Category: Plants

A plant that prefers damp areas, we planted turtlehead in the wettest area of our native rain garden. 0

Turtlehead

Like its reptile namesake, turtlehead prefers damp woodland soils and can often be spotted by creeks and marshes. Native east of the Mississippi River (excepting Florida and Louisiana), turtlehead attracts pollinators aplenty. Common Name:...

Each bloom on flower-of-an-hour opens only for one day, and closes within a few hours. 0

Flower-of-an-Hour

A type of hibiscus with distinct lobed leaves, flower-of-an-hour is a welcome volunteer that secures loose soil and attracts pollinators. In the mallow family, it’s an edible cousin of okra. Common Name: Flower-of-an-Hour Scientific...

Horehound is a powerful medicinal plant that attracts many beneficial insects. 0

Horehound

Horehound is a wonderfully aromatic herb that attracts the beneficial tachinid fly (Trichopoda pennipes), which guards my pomegranate trees against the leaf-footed plant bugs (Leptoglossus phyllopus). Common Name: Horehound Scientific Name: Marrubium vulgare Family:...

With its adorable violet flowers, creeping thyme gently sprawls a protective blanket over the soil while attracting pollinators. 0

Creeping Thyme

Creeping thyme ranks high among my favorite groundcovers. An edible evergreen, it controls weed pressure and attracts pollinators to the garden. Common Name: Creeping Thyme Scientific Name: Thymus serpyllum Family: Lamiaceae Uses Edible leaves...

A young elderberry can be identified by opposite compound leaves with veins that terminate in the tips of the serrated edge, rather than the notch. 0

Elderberry

The elderberry shrub grows quickly, produces bountiful edible fruit and flowers, offers shelter to wildlife, and works as a windbreak. Fast-growing and easy to propagate, elderberry is an outstanding multifunctional native plant for the...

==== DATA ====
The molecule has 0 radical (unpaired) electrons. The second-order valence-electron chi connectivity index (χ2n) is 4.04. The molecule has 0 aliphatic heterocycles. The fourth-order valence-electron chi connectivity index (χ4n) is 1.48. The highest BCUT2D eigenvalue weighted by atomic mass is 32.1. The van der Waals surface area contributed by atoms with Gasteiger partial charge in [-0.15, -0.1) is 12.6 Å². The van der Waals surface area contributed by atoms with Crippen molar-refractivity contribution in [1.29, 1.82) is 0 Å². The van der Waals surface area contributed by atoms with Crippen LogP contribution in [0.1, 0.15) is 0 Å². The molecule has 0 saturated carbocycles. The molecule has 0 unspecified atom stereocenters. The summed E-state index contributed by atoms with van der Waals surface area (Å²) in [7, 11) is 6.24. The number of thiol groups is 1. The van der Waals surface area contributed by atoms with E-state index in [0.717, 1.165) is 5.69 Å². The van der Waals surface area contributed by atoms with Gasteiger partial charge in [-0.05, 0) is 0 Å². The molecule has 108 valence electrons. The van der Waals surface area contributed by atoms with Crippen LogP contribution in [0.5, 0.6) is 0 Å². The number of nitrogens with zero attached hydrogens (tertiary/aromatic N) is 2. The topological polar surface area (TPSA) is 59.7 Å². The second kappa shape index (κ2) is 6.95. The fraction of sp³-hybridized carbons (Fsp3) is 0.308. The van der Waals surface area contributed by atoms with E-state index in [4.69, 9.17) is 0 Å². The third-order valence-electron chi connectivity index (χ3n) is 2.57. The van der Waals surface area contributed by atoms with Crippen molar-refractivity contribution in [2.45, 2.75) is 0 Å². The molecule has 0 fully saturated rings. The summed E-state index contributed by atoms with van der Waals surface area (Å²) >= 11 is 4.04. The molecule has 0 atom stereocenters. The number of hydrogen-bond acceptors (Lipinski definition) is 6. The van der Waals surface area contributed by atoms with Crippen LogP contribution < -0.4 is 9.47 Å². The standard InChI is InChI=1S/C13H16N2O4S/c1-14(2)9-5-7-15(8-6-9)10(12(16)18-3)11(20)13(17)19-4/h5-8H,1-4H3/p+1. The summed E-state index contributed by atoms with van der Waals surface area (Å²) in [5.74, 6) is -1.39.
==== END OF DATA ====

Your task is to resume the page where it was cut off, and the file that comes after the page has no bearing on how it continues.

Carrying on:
Feverfew flowers bring bring instant happiness to the unsuspecting onlooker. 0

Feverfew

I adore the sunny charisma and herbal value of feverfew, but it can deter beneficial pollinators. Plant it far from flowering fruit trees, or use it to repel bees from outdoor living spaces. Common...

Tulips can draw bees to the garden. 0

Tulips

Flowering as daffodils begin to fade, tulips have minimal value to pollinators but triumph in attracting people to the garden. Common Name: Tulip Scientific Name: Tulipa spp. Family: Liliaceae Uses Spring ephemeral groundcover Bulbs...

A non-native that is relatively hard to find, comfrey has many functions for the permaculture forest garden. 0

Comfrey

A versatile addition to any fruit tree guild, I use comfrey as a chop-and-drop living mulch and groundcover around my fruit trees. A medicinal herb great for pollinators that offers powerful soil enrichment, the...

Asian pears burst with shocks of white blossoms at the start of spring. 0

Asian Pear Tree

I chose Chojuro and Shinko Asian pear trees for the first guild that I designed to completion before doing any plantings, and have a fondness for them as the centerpiece within a prominent outdoor...

Daffodil planted near a cherry tree. 0

Daffodils

Beyond the burst of spring color, daffodils indicate how microclimates vary across a neighborhood or in sections of a yard. When planted as a border they offer a barrier against predation from mammals. A...